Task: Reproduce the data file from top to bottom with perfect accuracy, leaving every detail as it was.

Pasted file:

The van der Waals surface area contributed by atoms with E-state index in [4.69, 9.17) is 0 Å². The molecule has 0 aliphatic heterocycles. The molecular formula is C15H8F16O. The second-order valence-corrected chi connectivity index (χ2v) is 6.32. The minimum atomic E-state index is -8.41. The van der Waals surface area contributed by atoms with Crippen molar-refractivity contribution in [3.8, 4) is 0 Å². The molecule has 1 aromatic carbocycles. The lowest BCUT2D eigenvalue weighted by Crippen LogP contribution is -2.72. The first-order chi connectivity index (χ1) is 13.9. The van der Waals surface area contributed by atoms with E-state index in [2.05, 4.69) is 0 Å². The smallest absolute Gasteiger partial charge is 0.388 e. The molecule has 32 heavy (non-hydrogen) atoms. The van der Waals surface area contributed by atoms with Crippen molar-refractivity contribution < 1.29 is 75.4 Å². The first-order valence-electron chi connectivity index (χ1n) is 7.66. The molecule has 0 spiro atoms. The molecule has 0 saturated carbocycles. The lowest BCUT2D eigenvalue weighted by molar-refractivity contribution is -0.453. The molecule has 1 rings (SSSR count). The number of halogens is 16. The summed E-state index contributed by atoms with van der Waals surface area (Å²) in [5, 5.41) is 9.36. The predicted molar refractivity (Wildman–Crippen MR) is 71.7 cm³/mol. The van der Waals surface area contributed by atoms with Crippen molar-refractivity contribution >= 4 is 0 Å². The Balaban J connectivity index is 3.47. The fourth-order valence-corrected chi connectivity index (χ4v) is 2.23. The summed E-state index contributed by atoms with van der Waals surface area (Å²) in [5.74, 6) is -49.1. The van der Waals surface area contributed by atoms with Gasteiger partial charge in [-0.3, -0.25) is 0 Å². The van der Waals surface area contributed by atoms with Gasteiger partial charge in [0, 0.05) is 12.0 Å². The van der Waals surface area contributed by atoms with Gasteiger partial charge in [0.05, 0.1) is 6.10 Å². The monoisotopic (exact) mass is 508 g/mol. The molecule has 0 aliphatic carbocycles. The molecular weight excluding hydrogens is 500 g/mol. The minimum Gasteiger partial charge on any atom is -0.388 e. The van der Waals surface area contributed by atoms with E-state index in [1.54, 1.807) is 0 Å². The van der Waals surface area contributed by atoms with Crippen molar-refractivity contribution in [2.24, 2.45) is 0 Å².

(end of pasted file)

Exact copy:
The van der Waals surface area contributed by atoms with E-state index in [4.69, 9.17) is 0 Å². The molecule has 0 aliphatic heterocycles. The molecular formula is C15H8F16O. The second-order valence-corrected chi connectivity index (χ2v) is 6.32. The minimum atomic E-state index is -8.41. The van der Waals surface area contributed by atoms with Crippen molar-refractivity contribution in [3.8, 4) is 0 Å². The molecule has 1 aromatic carbocycles. The lowest BCUT2D eigenvalue weighted by Crippen LogP contribution is -2.72. The first-order chi connectivity index (χ1) is 13.9. The van der Waals surface area contributed by atoms with E-state index in [2.05, 4.69) is 0 Å². The smallest absolute Gasteiger partial charge is 0.388 e. The molecule has 32 heavy (non-hydrogen) atoms. The van der Waals surface area contributed by atoms with Crippen molar-refractivity contribution < 1.29 is 75.4 Å². The first-order valence-electron chi connectivity index (χ1n) is 7.66. The molecule has 0 spiro atoms. The molecule has 0 saturated carbocycles. The lowest BCUT2D eigenvalue weighted by molar-refractivity contribution is -0.453. The molecule has 1 rings (SSSR count). The number of halogens is 16. The summed E-state index contributed by atoms with van der Waals surface area (Å²) in [5, 5.41) is 9.36. The predicted molar refractivity (Wildman–Crippen MR) is 71.7 cm³/mol. The van der Waals surface area contributed by atoms with Crippen molar-refractivity contribution >= 4 is 0 Å². The Balaban J connectivity index is 3.47. The fourth-order valence-corrected chi connectivity index (χ4v) is 2.23. The summed E-state index contributed by atoms with van der Waals surface area (Å²) in [5.74, 6) is -49.1. The van der Waals surface area contributed by atoms with Gasteiger partial charge in [-0.3, -0.25) is 0 Å². The van der Waals surface area contributed by atoms with Gasteiger partial charge in [0, 0.05) is 12.0 Å². The van der Waals surface area contributed by atoms with Gasteiger partial charge in [0.05, 0.1) is 6.10 Å². The monoisotopic (exact) mass is 508 g/mol. The molecule has 0 aliphatic carbocycles. The molecular weight excluding hydrogens is 500 g/mol. The minimum Gasteiger partial charge on any atom is -0.388 e. The van der Waals surface area contributed by atoms with E-state index in [1.54, 1.807) is 0 Å². The van der Waals surface area contributed by atoms with Crippen molar-refractivity contribution in [2.24, 2.45) is 0 Å².